S. sudden or unauthorized strikes (commonly called “wildcat strikes”) are uncommon.  The grievance procedure is used to resolve the issues peacefully  Once the agreement period is over and if a new one is not successfully negotiated:  Workers may call a strike or continue to work without a contract while threatening to walk out  Management also can resort to lock-outs but it is very rare       UK Worker unions are relatively powerful (has decreased in recent years) Strikes in UK are more prevalent than in the United States Labor contracts typically do not prohibit strikes and the general public is more used to and tolerant of them System is not geared toward the efficient resolution of disputes In UK generally it still appears willing to accept conflict with resulting strikes and lockouts as the price of protecting the rights of the workers  Germany  Strikes and lockouts are prohibited in Germany during the period when a labor negotiation agreement is in effect  A strike is legal when the agreement has run out and a new one has not yet been ratified by the workers  German unions tend to be industry wide—a firm quite often has several agreements in action with different termination dates  There tends to be a fair amount of cooperation and coordination between management and worker unions because of the way labor relations are legally structured  Japan  Strikes and lockouts in Japan are very rare  Japanese workers sometime strike when a union is under negotiation with management during industry wide strike to show support for their union  Cultural value of Wa implies that individuals should subordinate their interests and identities to those of the group  There cultural values accounts for much of the harmony that exists between management and labor in Japan.Industrial conflict around the world  US  Most of the U. . thus. labor relations have a specific provision that outlaws strikes.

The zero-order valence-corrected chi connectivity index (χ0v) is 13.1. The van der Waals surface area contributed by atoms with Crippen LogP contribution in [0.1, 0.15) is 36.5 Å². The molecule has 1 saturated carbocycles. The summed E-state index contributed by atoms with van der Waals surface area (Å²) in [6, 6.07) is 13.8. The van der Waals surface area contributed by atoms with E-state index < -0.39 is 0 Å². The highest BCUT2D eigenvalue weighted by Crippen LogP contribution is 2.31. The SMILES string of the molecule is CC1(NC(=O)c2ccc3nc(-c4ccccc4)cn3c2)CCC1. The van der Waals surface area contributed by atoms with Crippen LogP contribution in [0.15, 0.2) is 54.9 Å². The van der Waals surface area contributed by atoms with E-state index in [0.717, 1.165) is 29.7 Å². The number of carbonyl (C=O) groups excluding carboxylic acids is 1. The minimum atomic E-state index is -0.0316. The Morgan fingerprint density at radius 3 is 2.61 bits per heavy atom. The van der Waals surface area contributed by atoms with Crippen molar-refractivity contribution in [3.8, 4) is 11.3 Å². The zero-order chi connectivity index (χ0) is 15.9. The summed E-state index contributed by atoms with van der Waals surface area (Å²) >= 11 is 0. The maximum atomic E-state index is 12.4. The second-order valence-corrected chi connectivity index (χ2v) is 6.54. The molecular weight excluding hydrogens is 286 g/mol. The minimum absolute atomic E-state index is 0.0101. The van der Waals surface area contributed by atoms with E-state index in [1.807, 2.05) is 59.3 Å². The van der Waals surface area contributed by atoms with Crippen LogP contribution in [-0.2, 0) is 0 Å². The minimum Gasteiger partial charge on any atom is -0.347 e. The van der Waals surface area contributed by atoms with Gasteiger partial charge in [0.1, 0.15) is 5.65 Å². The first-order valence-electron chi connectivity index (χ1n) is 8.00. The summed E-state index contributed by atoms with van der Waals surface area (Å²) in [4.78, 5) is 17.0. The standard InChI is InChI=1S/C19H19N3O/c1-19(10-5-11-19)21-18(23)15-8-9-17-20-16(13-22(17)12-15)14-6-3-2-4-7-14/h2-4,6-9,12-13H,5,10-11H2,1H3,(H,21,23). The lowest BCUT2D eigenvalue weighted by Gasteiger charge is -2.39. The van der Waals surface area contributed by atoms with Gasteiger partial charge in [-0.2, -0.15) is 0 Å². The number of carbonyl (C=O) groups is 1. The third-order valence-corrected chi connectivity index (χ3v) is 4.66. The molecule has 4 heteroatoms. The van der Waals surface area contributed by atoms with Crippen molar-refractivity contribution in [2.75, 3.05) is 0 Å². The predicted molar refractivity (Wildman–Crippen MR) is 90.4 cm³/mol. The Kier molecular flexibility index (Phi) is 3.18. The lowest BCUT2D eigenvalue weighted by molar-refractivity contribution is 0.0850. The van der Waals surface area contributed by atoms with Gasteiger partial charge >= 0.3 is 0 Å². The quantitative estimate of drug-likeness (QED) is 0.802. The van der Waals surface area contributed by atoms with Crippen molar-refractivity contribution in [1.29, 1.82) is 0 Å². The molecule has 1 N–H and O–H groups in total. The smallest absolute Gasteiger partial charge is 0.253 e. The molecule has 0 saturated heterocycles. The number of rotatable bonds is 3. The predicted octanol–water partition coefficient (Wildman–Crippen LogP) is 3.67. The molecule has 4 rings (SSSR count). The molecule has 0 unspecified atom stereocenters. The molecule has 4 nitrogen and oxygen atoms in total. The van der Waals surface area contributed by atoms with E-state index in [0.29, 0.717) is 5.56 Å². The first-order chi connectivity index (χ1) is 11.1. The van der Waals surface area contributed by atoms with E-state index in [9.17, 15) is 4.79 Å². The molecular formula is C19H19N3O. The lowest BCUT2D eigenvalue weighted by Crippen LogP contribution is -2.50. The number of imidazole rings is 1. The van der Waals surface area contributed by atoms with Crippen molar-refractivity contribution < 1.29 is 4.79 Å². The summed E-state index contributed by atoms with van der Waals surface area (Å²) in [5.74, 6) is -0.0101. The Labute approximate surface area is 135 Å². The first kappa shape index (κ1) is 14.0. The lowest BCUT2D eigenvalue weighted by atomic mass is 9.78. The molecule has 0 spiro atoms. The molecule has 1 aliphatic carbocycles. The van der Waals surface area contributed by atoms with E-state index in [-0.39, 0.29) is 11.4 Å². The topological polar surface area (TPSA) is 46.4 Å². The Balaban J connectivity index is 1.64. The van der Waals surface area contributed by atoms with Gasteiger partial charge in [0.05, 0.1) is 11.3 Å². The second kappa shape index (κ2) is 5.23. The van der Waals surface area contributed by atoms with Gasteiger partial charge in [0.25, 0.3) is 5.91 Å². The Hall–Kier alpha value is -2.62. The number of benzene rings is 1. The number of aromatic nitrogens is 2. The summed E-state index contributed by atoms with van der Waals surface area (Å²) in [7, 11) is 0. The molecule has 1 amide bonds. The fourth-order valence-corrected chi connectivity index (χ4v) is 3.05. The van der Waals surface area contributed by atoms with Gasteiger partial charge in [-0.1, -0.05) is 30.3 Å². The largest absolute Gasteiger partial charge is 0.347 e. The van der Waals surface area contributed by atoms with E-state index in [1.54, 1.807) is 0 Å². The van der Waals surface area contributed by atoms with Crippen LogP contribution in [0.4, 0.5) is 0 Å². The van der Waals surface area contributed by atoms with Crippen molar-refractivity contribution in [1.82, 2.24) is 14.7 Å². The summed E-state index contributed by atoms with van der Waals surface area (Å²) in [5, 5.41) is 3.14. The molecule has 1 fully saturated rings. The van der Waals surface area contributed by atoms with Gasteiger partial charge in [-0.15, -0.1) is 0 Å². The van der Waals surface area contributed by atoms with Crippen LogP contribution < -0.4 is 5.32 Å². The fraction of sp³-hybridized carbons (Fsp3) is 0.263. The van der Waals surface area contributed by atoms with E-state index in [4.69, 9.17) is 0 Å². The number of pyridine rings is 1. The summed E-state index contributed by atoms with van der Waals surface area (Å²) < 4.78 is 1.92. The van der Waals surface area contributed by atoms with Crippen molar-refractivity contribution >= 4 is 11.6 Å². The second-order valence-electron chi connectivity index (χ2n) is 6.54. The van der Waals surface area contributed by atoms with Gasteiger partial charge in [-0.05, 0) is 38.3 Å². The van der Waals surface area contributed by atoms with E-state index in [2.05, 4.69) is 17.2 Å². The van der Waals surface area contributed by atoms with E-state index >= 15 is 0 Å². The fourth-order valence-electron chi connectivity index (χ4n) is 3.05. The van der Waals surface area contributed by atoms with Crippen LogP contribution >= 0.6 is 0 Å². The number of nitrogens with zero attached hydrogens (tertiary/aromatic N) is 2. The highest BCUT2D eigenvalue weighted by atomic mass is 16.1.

efficiency. to be negotiated between a “European union” and employers  Several systems of industrial democracy exist in European countries and elsewhere  One system may be more prevalent than others in some countries  It is common to find a number of these forms existing simultaneously  Codetermination: It involves the participation of workers on the level of board of directors  The EU Council of Ministers recently issued a directive requiring all companies with 50 or more employees to “inform and consult” workers’ representatives about company strategy by 2008  Work councils functions in all European countries firms.  Productivity or gain-sharing – workers and management share productivity gains in a predetermined ratio  It has not been widely adopted in other countries  It has gained some prominences in a number of U. especially those using gain sharing as a team incentive for performance improvement. working conditions.Common forms of industrial democracy  The European Commission has stated that a primary objective is to obtain a minimum threshold of social rights for workers.  Some councils are worker. Industrial democracy in selected countries  US  Collective bargaining is the most common type of industrial democracy – guidelines are enacted as per law.  NLRB certified unions are the exclusive bargaining agent for employees authorized to represent workers in negotiation and administration of labor–management relations .  Basic function of Work council is to improve company performance. and job security. firms.S.  Workers are elected typically to serve on the council  Management representatives are appointed by the management of the company.  Some common forms of shop floor participation include:  Worker involvement programs  Quality circles  Other forms of participative management  QWL (quality of work life) programs are currently popular in manufacturing and assembly plants  Most common forms of financial participation:  Profit sharing between workers and employer.or union-run – others are chaired by management representatives.